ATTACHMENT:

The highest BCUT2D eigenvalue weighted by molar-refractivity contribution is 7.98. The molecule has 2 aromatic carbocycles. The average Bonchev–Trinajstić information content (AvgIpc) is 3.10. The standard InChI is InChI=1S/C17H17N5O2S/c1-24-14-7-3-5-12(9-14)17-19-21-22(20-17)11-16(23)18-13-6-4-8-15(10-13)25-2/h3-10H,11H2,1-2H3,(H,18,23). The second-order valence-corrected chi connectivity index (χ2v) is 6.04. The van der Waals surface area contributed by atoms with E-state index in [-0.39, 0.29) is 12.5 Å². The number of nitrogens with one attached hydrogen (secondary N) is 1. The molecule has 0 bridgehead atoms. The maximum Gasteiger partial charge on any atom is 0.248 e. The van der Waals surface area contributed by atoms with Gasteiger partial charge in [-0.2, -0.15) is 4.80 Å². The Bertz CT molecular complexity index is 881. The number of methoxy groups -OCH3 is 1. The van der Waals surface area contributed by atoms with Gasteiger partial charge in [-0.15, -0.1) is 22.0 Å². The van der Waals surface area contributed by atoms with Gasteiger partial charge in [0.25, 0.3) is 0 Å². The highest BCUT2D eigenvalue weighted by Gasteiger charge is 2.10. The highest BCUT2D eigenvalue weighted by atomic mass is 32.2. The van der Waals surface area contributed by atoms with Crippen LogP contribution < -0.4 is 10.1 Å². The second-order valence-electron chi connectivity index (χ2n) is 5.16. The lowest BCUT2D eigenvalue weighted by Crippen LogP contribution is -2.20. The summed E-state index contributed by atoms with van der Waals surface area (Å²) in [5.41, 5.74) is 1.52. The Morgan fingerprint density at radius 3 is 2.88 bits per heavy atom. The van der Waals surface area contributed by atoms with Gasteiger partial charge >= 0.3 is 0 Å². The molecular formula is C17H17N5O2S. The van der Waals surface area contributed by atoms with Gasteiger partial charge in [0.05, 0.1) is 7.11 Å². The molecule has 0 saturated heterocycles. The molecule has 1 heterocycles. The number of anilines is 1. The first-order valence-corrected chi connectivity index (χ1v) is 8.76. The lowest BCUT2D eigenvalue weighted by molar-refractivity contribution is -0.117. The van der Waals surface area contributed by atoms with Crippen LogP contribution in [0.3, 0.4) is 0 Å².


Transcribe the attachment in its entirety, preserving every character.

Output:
The highest BCUT2D eigenvalue weighted by molar-refractivity contribution is 7.98. The molecule has 2 aromatic carbocycles. The average Bonchev–Trinajstić information content (AvgIpc) is 3.10. The standard InChI is InChI=1S/C17H17N5O2S/c1-24-14-7-3-5-12(9-14)17-19-21-22(20-17)11-16(23)18-13-6-4-8-15(10-13)25-2/h3-10H,11H2,1-2H3,(H,18,23). The second-order valence-corrected chi connectivity index (χ2v) is 6.04. The van der Waals surface area contributed by atoms with E-state index in [-0.39, 0.29) is 12.5 Å². The number of nitrogens with one attached hydrogen (secondary N) is 1. The molecule has 0 bridgehead atoms. The maximum Gasteiger partial charge on any atom is 0.248 e. The van der Waals surface area contributed by atoms with Gasteiger partial charge in [-0.2, -0.15) is 4.80 Å². The Bertz CT molecular complexity index is 881. The number of methoxy groups -OCH3 is 1. The van der Waals surface area contributed by atoms with Gasteiger partial charge in [-0.15, -0.1) is 22.0 Å². The van der Waals surface area contributed by atoms with Gasteiger partial charge in [0.25, 0.3) is 0 Å². The highest BCUT2D eigenvalue weighted by Gasteiger charge is 2.10. The highest BCUT2D eigenvalue weighted by atomic mass is 32.2. The van der Waals surface area contributed by atoms with Crippen LogP contribution < -0.4 is 10.1 Å². The second-order valence-electron chi connectivity index (χ2n) is 5.16. The lowest BCUT2D eigenvalue weighted by Crippen LogP contribution is -2.20. The summed E-state index contributed by atoms with van der Waals surface area (Å²) in [5.41, 5.74) is 1.52. The Morgan fingerprint density at radius 3 is 2.88 bits per heavy atom. The van der Waals surface area contributed by atoms with Gasteiger partial charge >= 0.3 is 0 Å². The molecular formula is C17H17N5O2S. The van der Waals surface area contributed by atoms with Gasteiger partial charge in [0.05, 0.1) is 7.11 Å². The molecule has 0 saturated heterocycles. The molecule has 1 heterocycles. The number of anilines is 1. The first-order valence-corrected chi connectivity index (χ1v) is 8.76. The lowest BCUT2D eigenvalue weighted by molar-refractivity contribution is -0.117. The van der Waals surface area contributed by atoms with Crippen LogP contribution in [0.3, 0.4) is 0 Å².